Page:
ST JAMES HALL i
3214 West 10th Ave, Kitsilano
Accessible All ages
In July 1987 they played the folk festival, but only managed 7 songs all weekend. However, they made a big splash, so we invited them to play at The Savoy on the following Monday. They were amazing! In 1990 they played the WISE Hall. It was very loud and the place was packed. A neighbour complained that her floor was shaking. She lived on the opposite side of Victoria Drive, too. The band joked that they usually charge extra for that! They played Richards On Richards a few years back. Disastrous turn out. Magnificent show. In the years following they released their best three CDs to date (imho) - Here I Stand, Rise Up, and Meet You There. They returned to the Rogue in April 2008 and played a stranding-room-only show at St. James Hall, showcasing their more acoustic sound. Early last year they released The Oxford Girl & Other Stories, a wonderful collection of some of their classic songs re-recorded in a more acoustic vein. What a stunning album that is, but I think it may only be available through their web site.
John Jones' voice keeps getting richer and better with every passing year and album. Indeed, he released a very fine solo CD last year, Rising Road, which is also available from their website. Alan Prosser's guitar playing and Chopper's cello and bass provide such sumptuous accompaniment, and Ian Telfer's fiddle playing and compositional skills are always a highlight. Currently in the drummer's seat is Dil Davies.
Last Summer they came through town again, but it was in the heat of mid August and they surprised us by playing their electrifying electric set. It was a bit warm in the hall that night!
With the latest tour in support of The Oxford Girl ("NOT a "Best Of...", and it's NOT a systematic retrospective. It's a set of all-new acoustic recordings to mark Oysterband's 30th anniversary: 14 classic songs from all periods of the band's history, re-imagined and re-arranged for now.") we anticipate - and will request - a return to the more stripped down sound which is more suited to our venue. Lately they have been working once again with June Tabor, that diva of English folk song who fronted the band way back in the early 1990s in a show we presented at the old 86 St Music Hall. She wore leather and chain mail, and her rendition of White Rabbit would have even put Jefferson Airplane to shame! Wouldn't it be great if they brought her along, too?
Their song When I'm Up I Can't Get Down was covered by Great Big Sea a few years ago. It was a breakthrough hit for both bands. The Oysters are very excited that they have just been asked to release the song for use in the closing ceremony of the Winter Olympics. They jumped at the chance. Don't miss this chance to see England's finest!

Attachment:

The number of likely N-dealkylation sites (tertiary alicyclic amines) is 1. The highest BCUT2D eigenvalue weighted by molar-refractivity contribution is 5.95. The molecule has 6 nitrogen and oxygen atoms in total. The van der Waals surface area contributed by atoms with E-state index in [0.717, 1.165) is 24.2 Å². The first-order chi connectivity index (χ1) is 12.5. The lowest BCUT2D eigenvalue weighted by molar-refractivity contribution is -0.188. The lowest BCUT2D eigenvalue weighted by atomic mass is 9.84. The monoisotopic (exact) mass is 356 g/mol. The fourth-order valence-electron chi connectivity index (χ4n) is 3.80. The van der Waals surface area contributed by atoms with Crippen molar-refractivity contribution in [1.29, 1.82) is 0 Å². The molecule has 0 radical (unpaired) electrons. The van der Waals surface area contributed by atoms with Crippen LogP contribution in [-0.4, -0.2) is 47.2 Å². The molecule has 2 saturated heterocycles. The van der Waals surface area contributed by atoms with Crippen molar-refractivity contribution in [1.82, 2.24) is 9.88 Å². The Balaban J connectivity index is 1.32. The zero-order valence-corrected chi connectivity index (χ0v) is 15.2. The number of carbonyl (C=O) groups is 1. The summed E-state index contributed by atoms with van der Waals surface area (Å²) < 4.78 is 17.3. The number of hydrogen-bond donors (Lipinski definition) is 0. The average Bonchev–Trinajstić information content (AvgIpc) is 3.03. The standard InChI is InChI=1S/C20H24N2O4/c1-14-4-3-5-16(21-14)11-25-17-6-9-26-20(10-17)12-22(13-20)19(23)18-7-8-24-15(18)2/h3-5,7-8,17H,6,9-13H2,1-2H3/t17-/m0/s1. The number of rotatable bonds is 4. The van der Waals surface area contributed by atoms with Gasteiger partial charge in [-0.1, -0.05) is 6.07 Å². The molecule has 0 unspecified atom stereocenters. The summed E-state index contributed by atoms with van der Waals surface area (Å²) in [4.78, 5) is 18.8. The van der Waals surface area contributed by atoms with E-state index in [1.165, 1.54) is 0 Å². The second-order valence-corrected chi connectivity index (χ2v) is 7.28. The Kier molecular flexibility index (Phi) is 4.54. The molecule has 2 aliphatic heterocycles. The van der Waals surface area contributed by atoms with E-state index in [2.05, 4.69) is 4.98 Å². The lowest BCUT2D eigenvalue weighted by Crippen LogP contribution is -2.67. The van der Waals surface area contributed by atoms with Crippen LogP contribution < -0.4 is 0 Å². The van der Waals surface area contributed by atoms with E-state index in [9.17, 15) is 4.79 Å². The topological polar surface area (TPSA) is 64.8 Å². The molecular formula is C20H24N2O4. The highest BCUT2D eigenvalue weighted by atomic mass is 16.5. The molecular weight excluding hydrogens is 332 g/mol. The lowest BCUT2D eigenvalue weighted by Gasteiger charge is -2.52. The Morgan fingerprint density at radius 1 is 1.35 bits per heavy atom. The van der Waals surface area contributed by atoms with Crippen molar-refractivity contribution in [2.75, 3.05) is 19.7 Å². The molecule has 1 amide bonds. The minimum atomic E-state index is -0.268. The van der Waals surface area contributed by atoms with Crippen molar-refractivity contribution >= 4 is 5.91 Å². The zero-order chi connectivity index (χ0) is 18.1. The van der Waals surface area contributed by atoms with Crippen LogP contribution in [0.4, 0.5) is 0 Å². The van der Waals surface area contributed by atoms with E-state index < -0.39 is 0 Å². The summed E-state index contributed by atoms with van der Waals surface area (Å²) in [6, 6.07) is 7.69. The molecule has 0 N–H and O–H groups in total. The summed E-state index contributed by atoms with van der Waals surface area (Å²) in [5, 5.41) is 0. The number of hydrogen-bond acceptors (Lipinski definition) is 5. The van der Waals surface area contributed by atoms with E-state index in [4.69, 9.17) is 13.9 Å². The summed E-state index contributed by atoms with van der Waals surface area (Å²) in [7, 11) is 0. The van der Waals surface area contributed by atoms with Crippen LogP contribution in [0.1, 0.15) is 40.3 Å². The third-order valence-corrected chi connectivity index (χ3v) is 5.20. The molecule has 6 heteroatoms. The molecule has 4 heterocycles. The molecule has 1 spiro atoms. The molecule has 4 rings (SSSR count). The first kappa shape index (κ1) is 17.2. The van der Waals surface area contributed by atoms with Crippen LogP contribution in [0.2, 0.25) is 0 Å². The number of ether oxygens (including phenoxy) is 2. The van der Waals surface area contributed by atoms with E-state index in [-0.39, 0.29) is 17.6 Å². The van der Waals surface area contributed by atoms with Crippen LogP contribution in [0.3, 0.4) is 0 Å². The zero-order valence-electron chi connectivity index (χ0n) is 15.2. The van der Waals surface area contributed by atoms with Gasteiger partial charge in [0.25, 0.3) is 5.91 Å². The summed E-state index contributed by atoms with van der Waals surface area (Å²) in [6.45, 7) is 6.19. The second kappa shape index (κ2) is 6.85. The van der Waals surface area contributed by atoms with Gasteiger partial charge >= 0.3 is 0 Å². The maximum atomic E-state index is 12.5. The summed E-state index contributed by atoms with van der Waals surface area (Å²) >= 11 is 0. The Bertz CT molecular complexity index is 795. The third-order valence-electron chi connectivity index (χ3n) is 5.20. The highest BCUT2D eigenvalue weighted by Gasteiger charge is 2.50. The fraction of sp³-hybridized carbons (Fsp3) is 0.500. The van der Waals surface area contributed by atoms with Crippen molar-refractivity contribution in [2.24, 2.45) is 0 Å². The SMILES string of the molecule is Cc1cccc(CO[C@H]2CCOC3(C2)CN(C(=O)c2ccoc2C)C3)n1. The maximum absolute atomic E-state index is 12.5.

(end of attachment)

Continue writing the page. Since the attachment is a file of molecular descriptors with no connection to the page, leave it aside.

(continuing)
Oysterband have always done things their way. From a time when Folk music was seen as one the uncoolest things around (apparently some people still think it is?!...?), they have followed their deeprooted love of the traditional music of Britain while combining it with all kinds of influences, pointed social commentary and exceptional musicianship. They are a diverse mix of unlikely and eclectic musicians who share a common goal of creating good music. And just to prove that hard work and integrity DOES pay off - today we consider them leaders - and legends - of the folk rock scene...
The band grew out of the Cambridge folk scene of the late 1970's, from the bands Fiddler's Dram and their side project Oyster Ceilidh Band. (The name Oyster comes from the group's early association with the coastal town of Whitstable in East Kent, known for the quality of its oysters.) Their first album, Jack's Alive (30 years ago!) was released under the Oyster Ceilidh Band name and featured a 7-member line-up. Since then, they've released 17 more albums and been through a few more line-up changes to arrive at the hardhitting, virtuosic 5-piece band you'll see at the St James Hall on April 26th.
Much of what defines Oysterband is its diversity - you can't pin it down as either folk, rock or traditional. The current members between them have dabbled in art rock, punk, African music and jive and play or have played guitar, bass, cello, fiddle, squeezebox, mandolin, banjo, bowed psaltery, bones, bandura, guitar synths, sitar, trumpet, banjomandolin, concertina and piano. They meld modern influences with traditional music, and sing ballads, toe-tapping melodies and pub-brawling anthems. Their songs have been covered by countless bands, including Great Big Sea who recorded one of Oysterband's most recognizable songs, When I'm Up I Can't Get Down, which helped put The Canadian band on the map. They have also combined forces with such luminaries as June Tabor and Chumbawamba.
Four years ago, they started one of the best kept secrets on the festival circuit The Big Session Festival. Not only is it an extremely green festival, it is their way of helping out young and emerging folk artists. In 2003, they won the "Good Tradition Award" from BBC for this aspect of their work.
Like most bands that have such staying power, Oysterband have continued to do their thing with the same intensity and energy all along. But unlike some, they have gotten better at it with each passing year.